Deborah Warner’s latest production tries so hard to be outrageous, one almost wants to fake shock out of pity. When The School for Scandal first opened in 1777, it was lauded for its witty dissection of a shallow society obsessed with rumour and status, what William Hazlitt called ‘the habitual depravity of human nature’. Layer on a proliferation of iPhones, parade a line of Gucci bags on stage, and fuss around with several gratuitous rounds of coke-sniffing before the first scene is over, and Warner has found a quick-cook, no-thought-required recipe for a pop-art take down of our continuing, contemporary depravity.
It’s all earnestly ‘relevant’, labouring the need to justify Sheridan’s pertinence to the 21st Century as if we audience members might not get it on our own. Fortunately, nothing can blunt the sharpness of his dialogue, and underneath the superimposed concept, there are some supremely moving performances struggling to get out.
Katherine Parkinson, in particular, is excellent as Lady Teazle, the country girl whose marriage to a wealthy older man brings her to London, eager to establish her credentials as ‘a lady of fashion’. After her success on The IT Crowd, she’s the obligatory young TV star in the cast, but the deftness with which she layers Lady Teazle’s newfound hardness over her insecurities is a timely reminder that she has always been a seriously talented stage actress.
Yet it is Alan Howard as her husband, Sir Peter, who really holds this production together. Unable to comprehend her new lifestyle, he sees only her gradual corruption and none of the social pressures which lie behind it.
Warner populates her stage with stereotypes: in the long catwalk show that plays as the audience members take their seats, the vast supporting cast parade placards like Brecht on speed, labelling their ‘stage types’ as ‘a man of sentiment’, ‘beauty’s superlative’ or a man with ‘nothing but infamy to depend on’. Surrounded by these cardboard cut outs, Sir Peter and Lady Teazle are the only believable characters onstage.
They are helped by John Shrapnel as the returning colonial, Sir Oliver, shocked at the moral decay he finds after a fifteen year absence – Shrapnel is a theatrical veteran who looks like he’s having plenty of fun with his multiple disguises and middle-aged swashbuckling.
And Warner’s production, for all its faults, is fun. The opening catwalk – although it will seem interminable if you take your seat too early – injects a shot of high energy into the opening scenes, and Kandis Cook’s costume designs are enthralling entertainments, in which Rocco panniers are stripped away to reveal contemporary high-fashion underwear and plastic boots. If only Warner was content to let them be background to the quality of the acting, and didn’t impose so much unsubtle stage business around them…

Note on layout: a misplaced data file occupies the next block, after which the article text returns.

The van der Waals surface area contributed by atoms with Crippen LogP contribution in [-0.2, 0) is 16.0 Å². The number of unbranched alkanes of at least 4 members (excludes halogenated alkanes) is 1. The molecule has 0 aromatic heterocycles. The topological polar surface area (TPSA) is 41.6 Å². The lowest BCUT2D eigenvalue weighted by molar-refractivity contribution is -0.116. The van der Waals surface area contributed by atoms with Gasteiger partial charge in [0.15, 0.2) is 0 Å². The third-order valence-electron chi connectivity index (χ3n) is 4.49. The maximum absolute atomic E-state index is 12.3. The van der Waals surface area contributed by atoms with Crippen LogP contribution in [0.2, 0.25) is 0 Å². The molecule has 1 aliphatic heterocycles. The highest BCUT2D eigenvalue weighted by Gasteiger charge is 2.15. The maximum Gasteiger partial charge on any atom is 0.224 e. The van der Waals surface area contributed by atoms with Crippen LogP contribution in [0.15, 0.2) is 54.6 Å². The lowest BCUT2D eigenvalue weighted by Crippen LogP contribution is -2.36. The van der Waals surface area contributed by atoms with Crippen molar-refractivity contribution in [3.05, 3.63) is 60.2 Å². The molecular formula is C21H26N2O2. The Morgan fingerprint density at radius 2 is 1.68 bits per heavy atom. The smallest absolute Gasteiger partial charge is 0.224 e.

The energy dissipates into an oscillation between hyperactivity and listlessness, most obviously in the ensemble cast of snobs and rumour-mongers. Matilda Ziegler is compelling as the scheming Lady Sneerweel, an older cousin of Marquise de Merteuil in the Les Liaisons Dangereuses, but she’s drowned out by the one-note histrionics of Harry Melling and Stephen Kennedy, flailing and bellowing like escapees from a Channel 5 investigation into homoerotic undercurrents in the Bullingdon Club.
This tension between listlessness and hyperactivity reaches its zenith in Leo Bill’s Charles, whom Warner has transformed from misunderstood hero into a Pete Doherty figure so unattractive it’s difficult to see why everyone comes round to finding him so charming and redeemable. Hazlitt might have talked of man’s depravity in reviewing this play, but he also rightly argued that ‘there is a genial spirit of frankness and generosity about it… it professes a faith in natural goodness’.
Charles may have some natural goodness – he gives his last pennies to a poor relation because he’s too strung out to think straight – but the world he inhabits, entertained by twitching madmen, inviting his business associates to near-orgies, bears witness to Warner’s dark conception of contemporary Britain more than it does to Sheridan’s nuanced understanding of the path to redemption.
This obsession with contemporaneity no doubt makes a claim for the timelessness of Sheridan’s work. But by dragging the play forwards, it obscures the many ways in which Sheridan’s play looks back to a longer literary tradition. The theme of the wealthy benefactor returning in disguise to assess his heirs’ moral character comes straight out of the Roman playwright Plautus, as does the happy ending, engineered by the wise servant of the reckless but warm-hearted young man.
Meanwhile, the shadow of Shakespeare hangs heavily over Sheridan – his social critics discuss Shakespeare’s pre-eminence as ‘bard’, with all the romantic nationalism the word implies; his Jews discuss whether they should be taken for Shylock, while at one point a bust of Shakespeare seems to intervene in Sheridan’s own narrative, deflecting a bullet and changing the course of lives – until, like so much in Sheridan, the story is exposed as fiction.
None of this might matter, if it didn’t testify that the relationship between 18th Century text and 21st Century audience is more complicated than Warner lets on, not a one-to-one mapping between prescience and present, but a tapestry of influences, of long-term evolution.